The Lens: 2009 Film festival: Make choices; take chances
This article first appeared in the St. Louis Beacon, Nov. 11, 2009 - It's here: the most hectic, crowded two weeks on the local cinematic calendar. The 18th annual St. Louis International Film Festival begins Thursday, presenting nearly 100 feature films, more than 40 documentaries and more than 100 short films of every description, as well as a range of panel discussions, award presentations, concerts and special events.
There are some film festivals - New York, Cannes - where, in theory, one could actually see ever single program offered, given enough leisure time, money and influence in securing tickets. This isn't one of them. On most days, films will running simultaneously on five local screens (Webster University, and two screens each at the Plaza Frontenac and Tivoli), with additional programs scheduled at various times at the Art Museum, the Hi-Pointe and Washington University.
You want to see Terry Gilliam's "Imaginarium of Dr. Parnassus" and Richard Linklater's "Me and Orson Welles," but you've also heard good things about "The Young Victoria" - unfortunately they're all showing more or less simultaneously. Rule No. 1, as I once heard a festival veteran explain to a disappointed ticketholder, is that You Have To Make Choices.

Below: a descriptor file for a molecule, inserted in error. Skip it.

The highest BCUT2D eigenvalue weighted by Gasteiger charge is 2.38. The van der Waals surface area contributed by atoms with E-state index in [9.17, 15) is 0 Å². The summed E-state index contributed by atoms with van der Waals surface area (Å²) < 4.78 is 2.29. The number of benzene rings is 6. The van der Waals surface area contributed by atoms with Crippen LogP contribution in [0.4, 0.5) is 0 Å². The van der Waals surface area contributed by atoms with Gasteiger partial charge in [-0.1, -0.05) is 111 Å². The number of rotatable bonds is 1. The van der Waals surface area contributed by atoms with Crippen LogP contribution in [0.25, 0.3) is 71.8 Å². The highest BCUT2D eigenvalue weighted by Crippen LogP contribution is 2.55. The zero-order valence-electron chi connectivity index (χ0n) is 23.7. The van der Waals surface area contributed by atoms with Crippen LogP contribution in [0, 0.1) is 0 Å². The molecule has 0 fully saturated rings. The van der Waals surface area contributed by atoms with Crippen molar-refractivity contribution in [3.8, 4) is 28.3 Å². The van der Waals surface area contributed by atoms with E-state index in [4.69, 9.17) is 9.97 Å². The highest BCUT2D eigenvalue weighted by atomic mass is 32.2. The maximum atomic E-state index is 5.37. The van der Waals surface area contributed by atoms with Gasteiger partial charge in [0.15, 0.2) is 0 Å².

But don't worry. Some of the films are being screened twice, Many, like the Gilliam films, "Up in the Air" and the opening night "An Education," are already scheduled to open for commercial runs shortly.
Others will certainly follow, if not onto local screens then certainly onto cable and your Netflix queue.
But many, especially those from countries less typically represented on art-house screens, will possibly never be seen again.
Which brings me to Rule No. 2: Take Chances. Compared to most commercial releases, where months of advertising and generic conventions have already told you exactly what to expect, a film festival offers the rare opportunity to see a film in a state of innocence. Walk into an auditorium with an open mind and no expectations and you might be surprised.
My comments to be found in the Lens as the festival proceeds make no claim of being an exhaustive account of the programs. Through the generous efforts of the festival staff, I've tried to preview a good percentage of the programs, but I can't claim that my random choices represent the best or most important films.
I've tried to select a pretty wide sample of films, knowing that some films would be unavailable for preview, but I don't want to give the impression that the reviews appearing here are the only films worth seeing or the best.
Just like any festival patron, I took a few chances, saw as much as I could, was disappointed by some, pleasantly surprised by others, but mostly found myself impressed - overwhelmed might be more like it - by the annual sensory overload.
The Lens is a blog of Cinema St. Louis, hosted by the Beacon.